We’ve all grown up hearing the maxim “If it is worth doing, then it is worth doing well”. How does that reconcile with XP’s “Do the simplest thing that could possibly work?” One applies to quality while the other applies to scope. We seek quality components within the constraints of the whole.
I started using “good enough really is” as a ward against my streak of perfectionism. It served as a reminder that a task was done when it satisfied its role within the whole, not when it became an exemplar to live forever. With the cult of reuse bearing down on me, it was a hard lesson to learn.
When I participated in an enterprise software startup, I realized it applied to companies as well. You always want first class people, but you don’t always want first class departments. Our startup needed to provide first class consulting services. But it didn’t need a first class consulting group. Consulting existed to deploy seats, not to become tied up in long term engagements.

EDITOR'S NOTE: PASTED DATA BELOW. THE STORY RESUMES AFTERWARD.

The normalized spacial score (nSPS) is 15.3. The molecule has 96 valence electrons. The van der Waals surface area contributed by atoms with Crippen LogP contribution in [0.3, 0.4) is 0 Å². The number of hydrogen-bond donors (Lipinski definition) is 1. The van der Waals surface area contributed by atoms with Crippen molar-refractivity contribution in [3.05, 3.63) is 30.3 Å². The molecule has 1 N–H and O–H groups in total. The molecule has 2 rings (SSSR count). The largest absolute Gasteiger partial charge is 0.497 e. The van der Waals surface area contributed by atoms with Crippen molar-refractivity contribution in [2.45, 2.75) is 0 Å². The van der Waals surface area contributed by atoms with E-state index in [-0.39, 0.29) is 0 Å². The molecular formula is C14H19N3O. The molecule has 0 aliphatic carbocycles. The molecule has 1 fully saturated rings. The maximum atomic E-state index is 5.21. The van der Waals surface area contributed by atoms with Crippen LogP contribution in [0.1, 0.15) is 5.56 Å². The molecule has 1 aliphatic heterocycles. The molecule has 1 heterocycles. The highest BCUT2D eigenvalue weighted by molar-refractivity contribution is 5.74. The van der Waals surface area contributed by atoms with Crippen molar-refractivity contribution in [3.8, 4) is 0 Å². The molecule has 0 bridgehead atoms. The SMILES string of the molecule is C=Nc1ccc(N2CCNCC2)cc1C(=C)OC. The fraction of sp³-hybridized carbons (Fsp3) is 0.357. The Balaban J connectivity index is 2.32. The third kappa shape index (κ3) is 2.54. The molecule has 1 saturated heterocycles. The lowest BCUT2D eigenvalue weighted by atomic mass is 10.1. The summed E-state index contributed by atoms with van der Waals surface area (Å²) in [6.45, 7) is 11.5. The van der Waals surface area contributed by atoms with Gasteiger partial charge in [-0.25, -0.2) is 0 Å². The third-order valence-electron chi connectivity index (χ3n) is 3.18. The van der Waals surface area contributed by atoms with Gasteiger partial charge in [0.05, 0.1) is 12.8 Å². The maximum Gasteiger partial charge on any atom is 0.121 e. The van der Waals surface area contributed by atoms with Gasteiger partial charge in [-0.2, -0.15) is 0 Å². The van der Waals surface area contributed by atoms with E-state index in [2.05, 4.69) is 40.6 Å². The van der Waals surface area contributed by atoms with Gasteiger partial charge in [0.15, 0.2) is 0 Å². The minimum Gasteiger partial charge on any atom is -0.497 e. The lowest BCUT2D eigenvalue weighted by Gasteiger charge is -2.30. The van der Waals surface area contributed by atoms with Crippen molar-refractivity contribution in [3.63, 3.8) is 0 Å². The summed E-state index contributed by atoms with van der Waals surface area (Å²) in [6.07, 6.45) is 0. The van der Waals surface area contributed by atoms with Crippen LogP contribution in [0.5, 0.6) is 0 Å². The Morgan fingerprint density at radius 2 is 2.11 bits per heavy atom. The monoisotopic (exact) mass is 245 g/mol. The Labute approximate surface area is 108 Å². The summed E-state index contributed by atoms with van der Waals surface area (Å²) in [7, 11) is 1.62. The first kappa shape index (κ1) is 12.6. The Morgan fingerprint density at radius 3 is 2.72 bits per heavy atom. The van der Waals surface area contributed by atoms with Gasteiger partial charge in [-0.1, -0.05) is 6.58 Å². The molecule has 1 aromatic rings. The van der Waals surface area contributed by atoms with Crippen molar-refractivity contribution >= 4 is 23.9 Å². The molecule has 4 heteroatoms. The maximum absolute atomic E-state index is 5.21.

Of course, “the simplest thing“ goes a step beyond. It reminds us that while we may think we know what’s important, we don’t really know until we observe it as part of the whole. All in all, a better maxim than mine. But I learned “good enough really is” the hard way, I think I’ll keep it.
Back to What I could have learned from XP.